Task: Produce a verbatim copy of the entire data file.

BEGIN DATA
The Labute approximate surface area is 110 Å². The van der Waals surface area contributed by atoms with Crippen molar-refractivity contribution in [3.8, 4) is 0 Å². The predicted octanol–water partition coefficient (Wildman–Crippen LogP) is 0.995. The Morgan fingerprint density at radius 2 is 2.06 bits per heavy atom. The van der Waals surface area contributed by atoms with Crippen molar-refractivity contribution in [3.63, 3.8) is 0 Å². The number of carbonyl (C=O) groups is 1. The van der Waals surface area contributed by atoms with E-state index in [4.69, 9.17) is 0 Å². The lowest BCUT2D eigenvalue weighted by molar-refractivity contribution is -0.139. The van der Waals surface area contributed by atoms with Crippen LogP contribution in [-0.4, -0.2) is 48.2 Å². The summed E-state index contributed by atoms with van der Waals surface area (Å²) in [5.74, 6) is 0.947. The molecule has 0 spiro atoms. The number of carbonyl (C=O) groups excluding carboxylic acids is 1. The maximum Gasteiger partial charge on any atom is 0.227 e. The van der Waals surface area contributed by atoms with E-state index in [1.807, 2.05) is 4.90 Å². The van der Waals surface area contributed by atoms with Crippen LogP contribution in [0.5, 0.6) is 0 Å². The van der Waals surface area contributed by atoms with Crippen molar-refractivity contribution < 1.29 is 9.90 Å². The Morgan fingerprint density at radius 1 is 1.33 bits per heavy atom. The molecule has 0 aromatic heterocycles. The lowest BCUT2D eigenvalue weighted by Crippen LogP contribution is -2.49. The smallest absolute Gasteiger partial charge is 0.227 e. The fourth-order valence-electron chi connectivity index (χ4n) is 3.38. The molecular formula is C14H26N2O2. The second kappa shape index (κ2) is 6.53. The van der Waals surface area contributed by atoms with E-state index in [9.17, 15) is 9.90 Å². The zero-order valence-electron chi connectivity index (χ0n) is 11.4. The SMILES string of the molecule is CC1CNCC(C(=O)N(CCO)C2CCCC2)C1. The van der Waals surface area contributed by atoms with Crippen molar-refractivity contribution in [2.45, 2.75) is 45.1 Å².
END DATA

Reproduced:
The Labute approximate surface area is 110 Å². The van der Waals surface area contributed by atoms with Crippen molar-refractivity contribution in [3.8, 4) is 0 Å². The predicted octanol–water partition coefficient (Wildman–Crippen LogP) is 0.995. The Morgan fingerprint density at radius 2 is 2.06 bits per heavy atom. The van der Waals surface area contributed by atoms with Crippen molar-refractivity contribution in [3.63, 3.8) is 0 Å². The number of carbonyl (C=O) groups is 1. The van der Waals surface area contributed by atoms with E-state index in [4.69, 9.17) is 0 Å². The lowest BCUT2D eigenvalue weighted by molar-refractivity contribution is -0.139. The van der Waals surface area contributed by atoms with Crippen LogP contribution in [-0.4, -0.2) is 48.2 Å². The summed E-state index contributed by atoms with van der Waals surface area (Å²) in [5.74, 6) is 0.947. The molecule has 0 spiro atoms. The number of carbonyl (C=O) groups excluding carboxylic acids is 1. The maximum Gasteiger partial charge on any atom is 0.227 e. The van der Waals surface area contributed by atoms with E-state index in [1.807, 2.05) is 4.90 Å². The van der Waals surface area contributed by atoms with Crippen LogP contribution in [0.5, 0.6) is 0 Å². The van der Waals surface area contributed by atoms with Crippen molar-refractivity contribution < 1.29 is 9.90 Å². The Morgan fingerprint density at radius 1 is 1.33 bits per heavy atom. The molecule has 0 aromatic heterocycles. The lowest BCUT2D eigenvalue weighted by Crippen LogP contribution is -2.49. The smallest absolute Gasteiger partial charge is 0.227 e. The fourth-order valence-electron chi connectivity index (χ4n) is 3.38. The molecular formula is C14H26N2O2. The second kappa shape index (κ2) is 6.53. The van der Waals surface area contributed by atoms with E-state index in [9.17, 15) is 9.90 Å². The zero-order valence-electron chi connectivity index (χ0n) is 11.4. The SMILES string of the molecule is CC1CNCC(C(=O)N(CCO)C2CCCC2)C1. The van der Waals surface area contributed by atoms with Crippen molar-refractivity contribution in [2.45, 2.75) is 45.1 Å².